Medical Student Core Curriculum in Dermatology Survey

Patrick E McCleskey, Robert T Gilson, Richard L DeVillez
Journal of the American Academy of Dermatology 2009, 61 (1): 30-35.e4

BACKGROUND: Few published articles focus on undergraduate dermatology education.

OBJECTIVE: To quantify the amount and type of dermatology instruction for medical students and to rank specific diseases by the expectations of learners.

METHODS: Electronic surveys were sent via e-mail to 109 dermatology residency programs as well as to 33 medical schools without dermatology programs.

RESULTS: Responses were received from 64% of dermatology residency programs. Half of the responding institutions require 10 or fewer hours of dermatology instruction, and 8% require no dermatology instruction. Seventy-five percent or more of the responding dermatologists expected medical students to learn to diagnose or treat 33 skin diseases after completing a clinical dermatology rotation.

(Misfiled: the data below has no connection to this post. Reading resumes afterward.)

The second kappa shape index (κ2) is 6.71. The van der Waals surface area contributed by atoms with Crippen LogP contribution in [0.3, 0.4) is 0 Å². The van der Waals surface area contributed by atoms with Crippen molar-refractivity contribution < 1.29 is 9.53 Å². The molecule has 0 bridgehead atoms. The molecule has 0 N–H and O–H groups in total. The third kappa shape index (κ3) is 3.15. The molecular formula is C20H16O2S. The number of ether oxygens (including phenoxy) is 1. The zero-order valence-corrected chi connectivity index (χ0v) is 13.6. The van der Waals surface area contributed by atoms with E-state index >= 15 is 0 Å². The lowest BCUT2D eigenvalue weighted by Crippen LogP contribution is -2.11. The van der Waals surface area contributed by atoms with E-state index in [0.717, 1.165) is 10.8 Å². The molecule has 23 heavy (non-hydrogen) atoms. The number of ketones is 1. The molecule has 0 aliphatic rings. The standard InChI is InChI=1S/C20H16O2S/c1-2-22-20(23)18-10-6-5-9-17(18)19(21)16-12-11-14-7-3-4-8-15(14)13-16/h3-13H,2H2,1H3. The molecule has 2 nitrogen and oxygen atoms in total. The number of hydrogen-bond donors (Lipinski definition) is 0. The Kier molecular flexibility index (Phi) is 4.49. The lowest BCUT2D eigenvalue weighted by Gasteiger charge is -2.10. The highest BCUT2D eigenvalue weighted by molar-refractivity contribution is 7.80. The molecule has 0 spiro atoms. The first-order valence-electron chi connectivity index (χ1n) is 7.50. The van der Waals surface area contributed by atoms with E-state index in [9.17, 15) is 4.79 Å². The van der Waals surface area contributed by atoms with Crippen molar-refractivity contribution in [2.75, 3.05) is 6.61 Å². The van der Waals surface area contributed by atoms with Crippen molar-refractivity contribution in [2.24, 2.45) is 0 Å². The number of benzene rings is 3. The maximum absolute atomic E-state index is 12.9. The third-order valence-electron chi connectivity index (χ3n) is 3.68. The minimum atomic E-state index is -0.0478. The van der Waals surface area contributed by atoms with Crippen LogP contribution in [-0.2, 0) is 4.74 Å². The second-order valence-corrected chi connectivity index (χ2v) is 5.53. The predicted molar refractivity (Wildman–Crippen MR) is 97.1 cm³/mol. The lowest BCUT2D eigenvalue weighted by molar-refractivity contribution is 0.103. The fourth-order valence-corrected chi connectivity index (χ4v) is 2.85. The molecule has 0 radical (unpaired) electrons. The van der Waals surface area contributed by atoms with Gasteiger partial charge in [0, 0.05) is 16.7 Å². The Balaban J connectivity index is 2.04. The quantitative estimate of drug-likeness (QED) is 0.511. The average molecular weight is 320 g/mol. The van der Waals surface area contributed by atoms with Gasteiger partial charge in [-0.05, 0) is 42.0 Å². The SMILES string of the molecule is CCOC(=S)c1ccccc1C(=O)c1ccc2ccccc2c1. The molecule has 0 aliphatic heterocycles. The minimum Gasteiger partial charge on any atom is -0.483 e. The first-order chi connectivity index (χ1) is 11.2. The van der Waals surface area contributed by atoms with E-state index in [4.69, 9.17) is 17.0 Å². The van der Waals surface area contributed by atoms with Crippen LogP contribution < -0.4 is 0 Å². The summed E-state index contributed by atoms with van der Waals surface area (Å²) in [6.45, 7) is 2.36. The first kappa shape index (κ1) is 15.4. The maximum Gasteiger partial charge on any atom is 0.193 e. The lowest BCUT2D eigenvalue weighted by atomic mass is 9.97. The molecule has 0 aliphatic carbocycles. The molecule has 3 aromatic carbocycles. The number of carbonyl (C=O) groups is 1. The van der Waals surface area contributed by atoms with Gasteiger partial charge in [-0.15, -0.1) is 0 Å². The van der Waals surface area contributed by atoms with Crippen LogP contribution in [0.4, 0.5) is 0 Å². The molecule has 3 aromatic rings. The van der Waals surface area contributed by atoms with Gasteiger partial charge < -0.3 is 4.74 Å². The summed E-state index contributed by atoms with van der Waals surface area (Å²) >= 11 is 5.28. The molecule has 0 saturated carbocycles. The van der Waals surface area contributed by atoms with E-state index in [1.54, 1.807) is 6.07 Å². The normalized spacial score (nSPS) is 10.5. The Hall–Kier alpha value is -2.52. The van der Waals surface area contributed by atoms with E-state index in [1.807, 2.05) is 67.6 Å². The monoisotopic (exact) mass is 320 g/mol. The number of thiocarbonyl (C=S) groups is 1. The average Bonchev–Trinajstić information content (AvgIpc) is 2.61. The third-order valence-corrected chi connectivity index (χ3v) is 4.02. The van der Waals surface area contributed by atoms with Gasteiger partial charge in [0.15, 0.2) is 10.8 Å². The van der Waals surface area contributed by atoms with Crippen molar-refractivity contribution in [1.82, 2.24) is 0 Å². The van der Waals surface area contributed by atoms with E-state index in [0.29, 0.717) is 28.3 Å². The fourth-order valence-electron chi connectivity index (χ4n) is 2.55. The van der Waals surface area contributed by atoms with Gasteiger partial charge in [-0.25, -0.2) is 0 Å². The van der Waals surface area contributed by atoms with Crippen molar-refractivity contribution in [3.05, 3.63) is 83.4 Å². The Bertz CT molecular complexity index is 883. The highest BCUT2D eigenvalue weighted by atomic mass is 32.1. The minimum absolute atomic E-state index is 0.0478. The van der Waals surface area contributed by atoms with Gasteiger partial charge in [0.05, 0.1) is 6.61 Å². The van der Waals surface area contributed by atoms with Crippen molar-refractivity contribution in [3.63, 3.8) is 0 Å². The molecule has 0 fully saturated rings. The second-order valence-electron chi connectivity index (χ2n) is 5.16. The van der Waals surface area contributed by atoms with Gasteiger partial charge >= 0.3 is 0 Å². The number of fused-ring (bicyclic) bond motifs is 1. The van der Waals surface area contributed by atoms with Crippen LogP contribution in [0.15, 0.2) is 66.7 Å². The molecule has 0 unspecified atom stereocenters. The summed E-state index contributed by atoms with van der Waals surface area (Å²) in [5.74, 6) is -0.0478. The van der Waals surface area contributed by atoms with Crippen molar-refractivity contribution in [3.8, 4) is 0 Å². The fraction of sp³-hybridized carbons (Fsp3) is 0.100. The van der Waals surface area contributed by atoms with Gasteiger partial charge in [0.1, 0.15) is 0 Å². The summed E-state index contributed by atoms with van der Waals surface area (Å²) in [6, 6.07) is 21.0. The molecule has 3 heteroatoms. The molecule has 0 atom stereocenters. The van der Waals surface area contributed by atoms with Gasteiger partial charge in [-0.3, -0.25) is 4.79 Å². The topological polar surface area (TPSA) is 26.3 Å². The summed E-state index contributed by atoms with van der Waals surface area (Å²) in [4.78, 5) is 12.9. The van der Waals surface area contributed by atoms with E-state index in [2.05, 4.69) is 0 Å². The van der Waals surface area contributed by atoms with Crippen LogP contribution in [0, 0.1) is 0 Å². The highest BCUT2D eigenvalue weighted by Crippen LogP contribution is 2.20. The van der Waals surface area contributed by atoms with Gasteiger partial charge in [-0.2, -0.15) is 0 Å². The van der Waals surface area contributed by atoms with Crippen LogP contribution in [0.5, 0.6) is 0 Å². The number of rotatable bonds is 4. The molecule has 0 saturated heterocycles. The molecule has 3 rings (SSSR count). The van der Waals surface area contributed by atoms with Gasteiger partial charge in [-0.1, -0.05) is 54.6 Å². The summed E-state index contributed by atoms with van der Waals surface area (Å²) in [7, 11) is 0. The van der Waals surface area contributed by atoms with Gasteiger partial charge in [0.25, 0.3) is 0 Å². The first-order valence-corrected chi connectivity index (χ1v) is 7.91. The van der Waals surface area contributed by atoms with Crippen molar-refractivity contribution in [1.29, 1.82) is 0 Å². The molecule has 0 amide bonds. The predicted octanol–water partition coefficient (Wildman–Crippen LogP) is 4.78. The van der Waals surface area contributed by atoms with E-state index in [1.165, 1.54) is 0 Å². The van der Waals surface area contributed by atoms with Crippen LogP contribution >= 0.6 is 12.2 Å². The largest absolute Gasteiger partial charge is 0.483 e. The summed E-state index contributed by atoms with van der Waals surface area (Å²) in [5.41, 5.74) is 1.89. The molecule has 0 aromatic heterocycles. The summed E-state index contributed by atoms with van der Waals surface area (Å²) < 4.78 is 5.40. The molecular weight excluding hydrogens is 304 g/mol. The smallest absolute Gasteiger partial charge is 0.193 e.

LIMITATIONS: Surveys were sent only to academic institutions.

CONCLUSIONS: Dermatology educators expect medical students to learn to diagnose or treat common skin diseases, but little time is designated for this in most medical schools. The aggregate opinions of dermatology educators may be used to prioritize future curricula.

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